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Torture: A Collection Hardcover – October 28, 2004

4.9 out of 5 stars 7 customer reviews

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Editorial Reviews

From Publishers Weekly

While the legal prohibition on torture is among the most absolute—its status is akin to slavery and genocide in international law—many of the prominent lawyers, philosophers, political scientists and other thinkers contributing to this provocative yet sober collection acknowledge that torture can be an acceptable option in an extreme situation, such as the interrogation of a captured terrorist who has knowledge of a "ticking bomb." In four sections of three to six essays each—"Philosophical Considerations"; "Torture as Practiced"; "Contemporary Attempts to Abolish Torture Through Law"; and "Reflections on the Post 9-11 Debate About Legalizing Torture"—authors grapple with whether the moral legitimacy of torture in extreme cases should receive legal sanction, or whether a disjunction between law and morality is preferable. The stage is set at the outset with Michael Walzer's classic essay on the problem of "dirty hands," i.e., how one stays loyal to moral principles when confronted with the difficult task of governing. The historical section recounts American, European and South American experiences with secret, illegal and tacitly sanctioned torture. Several essays in the legal section consider the case of Israel, whose Supreme Court outlawed coercive interrogation in 1999; other essays consider the United Nations Torture Convention and the European Convention on Human Rights. The final section is a thought-provoking debate among Alan Dershowitz, Elaine Scarry, Judge Richard Posner and Richard H. Weisberg regarding the aftermath of 9/11.
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Review


"This superior collection of essays by 17 leading scholars provides a timely, penetrating investigation into this morally challenging but important topic.... It is a pleasure to read an edited book in which the chapters speak to each other. This is a well-crafted study in political ethics."--Choice


"What's most striking about these essays is that despite their abstract and theoretical content, they generally do not contradict the depiction of actual interrogators.... The wall between the liberal campus and a conservative, utilitarian-minded military breaks down because the questions are so serious that few of this book's contributors want to engage in polemics, and few--to their credit--ever seem completely comfortable with their own conclusions."--The New York Times Book Review


"These 18 essays from lawyers, political theorists, and social scientists, include contributions from Alan Dershowitz, Ariel Dorfman, and Richard Posner. Edited by University of Texas Law School professor Sanford Levinson, the book is comprehensive and thought-provoking. Levinson divides the essays into four sections. The first, 'Philosophical Considerations,' includes an essay by Michael Walzer, who explores the notion of 'dirty hands'--how leaders remain faithful to moral principles. In the second, 'Torture as Practiced,' authors write about the history of torture in the United States, Europe, and South America. The third section, 'Contemporary Attempts to Abolish Torture Through Law,' explores the Israeli General Security Service's interrogation methods. In the last, 'Reflections on the Post-September 11 Debate About Legalizing Torture,' Dershowitz, Posner, Elaine Scarry, and Richard Weisberg debate torture in the 21st century.'--The American Lawyer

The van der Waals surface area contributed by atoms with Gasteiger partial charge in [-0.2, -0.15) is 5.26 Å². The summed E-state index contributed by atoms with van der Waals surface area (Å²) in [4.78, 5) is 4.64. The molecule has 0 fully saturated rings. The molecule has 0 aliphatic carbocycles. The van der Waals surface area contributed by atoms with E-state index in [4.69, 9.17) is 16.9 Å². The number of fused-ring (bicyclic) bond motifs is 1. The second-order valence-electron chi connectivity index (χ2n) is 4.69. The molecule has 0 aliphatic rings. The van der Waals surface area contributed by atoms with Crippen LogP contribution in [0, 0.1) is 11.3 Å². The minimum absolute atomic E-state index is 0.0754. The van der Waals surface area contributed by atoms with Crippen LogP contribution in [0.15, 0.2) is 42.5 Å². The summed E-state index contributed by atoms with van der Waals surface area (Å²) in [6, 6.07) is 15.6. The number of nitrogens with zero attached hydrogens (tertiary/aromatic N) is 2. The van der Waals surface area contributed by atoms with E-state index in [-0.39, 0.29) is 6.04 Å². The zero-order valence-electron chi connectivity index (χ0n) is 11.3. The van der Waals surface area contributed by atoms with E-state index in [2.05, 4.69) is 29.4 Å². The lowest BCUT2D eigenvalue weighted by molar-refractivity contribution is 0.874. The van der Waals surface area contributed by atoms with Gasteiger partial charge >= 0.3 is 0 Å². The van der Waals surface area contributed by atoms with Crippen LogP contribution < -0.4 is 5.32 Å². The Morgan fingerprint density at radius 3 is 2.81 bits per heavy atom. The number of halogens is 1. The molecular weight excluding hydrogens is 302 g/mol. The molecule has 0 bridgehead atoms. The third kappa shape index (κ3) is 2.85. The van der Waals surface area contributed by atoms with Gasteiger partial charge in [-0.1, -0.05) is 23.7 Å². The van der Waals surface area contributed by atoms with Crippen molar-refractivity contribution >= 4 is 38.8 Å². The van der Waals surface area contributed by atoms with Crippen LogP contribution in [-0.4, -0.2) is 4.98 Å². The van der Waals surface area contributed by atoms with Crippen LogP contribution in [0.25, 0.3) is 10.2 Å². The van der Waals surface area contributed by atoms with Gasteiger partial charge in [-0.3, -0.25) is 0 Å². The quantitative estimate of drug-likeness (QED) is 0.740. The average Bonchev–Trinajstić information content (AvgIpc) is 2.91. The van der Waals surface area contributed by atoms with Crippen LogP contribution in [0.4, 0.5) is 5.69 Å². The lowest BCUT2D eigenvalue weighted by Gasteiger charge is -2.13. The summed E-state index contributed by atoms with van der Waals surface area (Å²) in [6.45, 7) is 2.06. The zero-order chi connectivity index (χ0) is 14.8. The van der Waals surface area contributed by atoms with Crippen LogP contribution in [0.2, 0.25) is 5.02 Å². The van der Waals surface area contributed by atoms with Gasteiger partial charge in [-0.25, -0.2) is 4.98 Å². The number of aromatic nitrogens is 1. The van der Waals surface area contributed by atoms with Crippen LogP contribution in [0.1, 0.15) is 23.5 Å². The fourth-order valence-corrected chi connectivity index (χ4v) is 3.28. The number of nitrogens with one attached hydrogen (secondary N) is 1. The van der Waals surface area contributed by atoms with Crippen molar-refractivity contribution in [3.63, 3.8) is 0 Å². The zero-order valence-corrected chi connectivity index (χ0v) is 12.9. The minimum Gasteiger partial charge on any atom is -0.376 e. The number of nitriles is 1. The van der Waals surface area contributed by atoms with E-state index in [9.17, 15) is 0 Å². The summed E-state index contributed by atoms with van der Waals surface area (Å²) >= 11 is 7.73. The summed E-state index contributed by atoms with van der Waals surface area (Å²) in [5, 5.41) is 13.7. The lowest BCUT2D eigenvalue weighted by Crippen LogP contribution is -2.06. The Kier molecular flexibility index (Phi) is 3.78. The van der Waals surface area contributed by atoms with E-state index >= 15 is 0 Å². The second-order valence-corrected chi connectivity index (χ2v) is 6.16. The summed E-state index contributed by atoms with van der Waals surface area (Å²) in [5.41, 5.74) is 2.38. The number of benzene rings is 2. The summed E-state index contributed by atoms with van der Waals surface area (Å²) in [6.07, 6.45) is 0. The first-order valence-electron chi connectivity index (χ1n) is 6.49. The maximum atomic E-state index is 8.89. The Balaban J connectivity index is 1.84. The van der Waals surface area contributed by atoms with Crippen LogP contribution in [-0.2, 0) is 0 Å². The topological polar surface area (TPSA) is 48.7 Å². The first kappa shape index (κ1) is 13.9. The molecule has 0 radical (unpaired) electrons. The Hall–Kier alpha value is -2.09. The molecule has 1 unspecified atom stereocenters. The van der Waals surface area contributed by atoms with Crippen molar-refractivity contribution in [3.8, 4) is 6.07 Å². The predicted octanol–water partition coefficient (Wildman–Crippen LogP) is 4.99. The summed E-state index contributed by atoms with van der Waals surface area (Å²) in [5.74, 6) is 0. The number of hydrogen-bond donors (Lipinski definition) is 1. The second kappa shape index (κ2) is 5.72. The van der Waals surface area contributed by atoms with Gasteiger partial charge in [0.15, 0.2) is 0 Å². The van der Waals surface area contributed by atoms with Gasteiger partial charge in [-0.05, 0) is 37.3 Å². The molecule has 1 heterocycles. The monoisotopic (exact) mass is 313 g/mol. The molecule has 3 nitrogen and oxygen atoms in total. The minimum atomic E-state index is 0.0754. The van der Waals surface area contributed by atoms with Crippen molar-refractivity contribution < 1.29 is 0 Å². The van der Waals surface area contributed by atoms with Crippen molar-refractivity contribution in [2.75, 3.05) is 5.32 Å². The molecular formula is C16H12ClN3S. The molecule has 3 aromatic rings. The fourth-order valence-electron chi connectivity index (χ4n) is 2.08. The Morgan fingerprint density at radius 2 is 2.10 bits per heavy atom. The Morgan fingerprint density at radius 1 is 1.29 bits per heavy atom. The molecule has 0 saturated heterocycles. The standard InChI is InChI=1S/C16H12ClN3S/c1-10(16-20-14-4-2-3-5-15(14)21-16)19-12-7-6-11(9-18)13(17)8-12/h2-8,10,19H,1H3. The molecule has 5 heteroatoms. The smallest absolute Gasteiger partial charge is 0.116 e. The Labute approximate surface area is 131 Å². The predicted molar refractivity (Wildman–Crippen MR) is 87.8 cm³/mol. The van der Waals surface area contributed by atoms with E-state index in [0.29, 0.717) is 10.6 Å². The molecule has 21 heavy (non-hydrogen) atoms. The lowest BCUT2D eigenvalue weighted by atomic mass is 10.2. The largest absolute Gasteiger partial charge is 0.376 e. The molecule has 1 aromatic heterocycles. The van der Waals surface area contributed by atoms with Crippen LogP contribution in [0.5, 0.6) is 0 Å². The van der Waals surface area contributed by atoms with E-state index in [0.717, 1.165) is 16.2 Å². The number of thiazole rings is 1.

"Conceived wll before the Abu Ghraib story broke, Levinson's collection of essays by philosophers and lawyers provides a cooler, though not dispassionate, look at the issues surrounding torture. Contributors include Jean Bethke Elshtain, Richard Posner, Michael Walzer, and the inevitable Alan Dershowitz.... The collection considers the conditions under which torture might nonetheless be acceptable--notably, the 'ticking bomb' scenario, when the quick extraction of information can save many lives. Dershowitz argues that the normative case against torture remains strong but that under such conditions inhibitions will be overcome--and that it is best that any torturous interrogation be explicit and controlled. His critics denounce such a move as bringing torture into the realm of the legitimate. Other problems are raised, such as identifying the point at which pressure becomes torture." --Foreign Affairs


"Closely argued, well written, and quite readable, these essays jointly constitute a valuable contribution to the field. Recommended for all libraries."--Library Journal


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Product Details

  • Hardcover: 328 pages
  • Publisher: Oxford University Press (October 28, 2004)
  • Language: English
  • ISBN-10: 0195172892
  • ISBN-13: 978-0195172898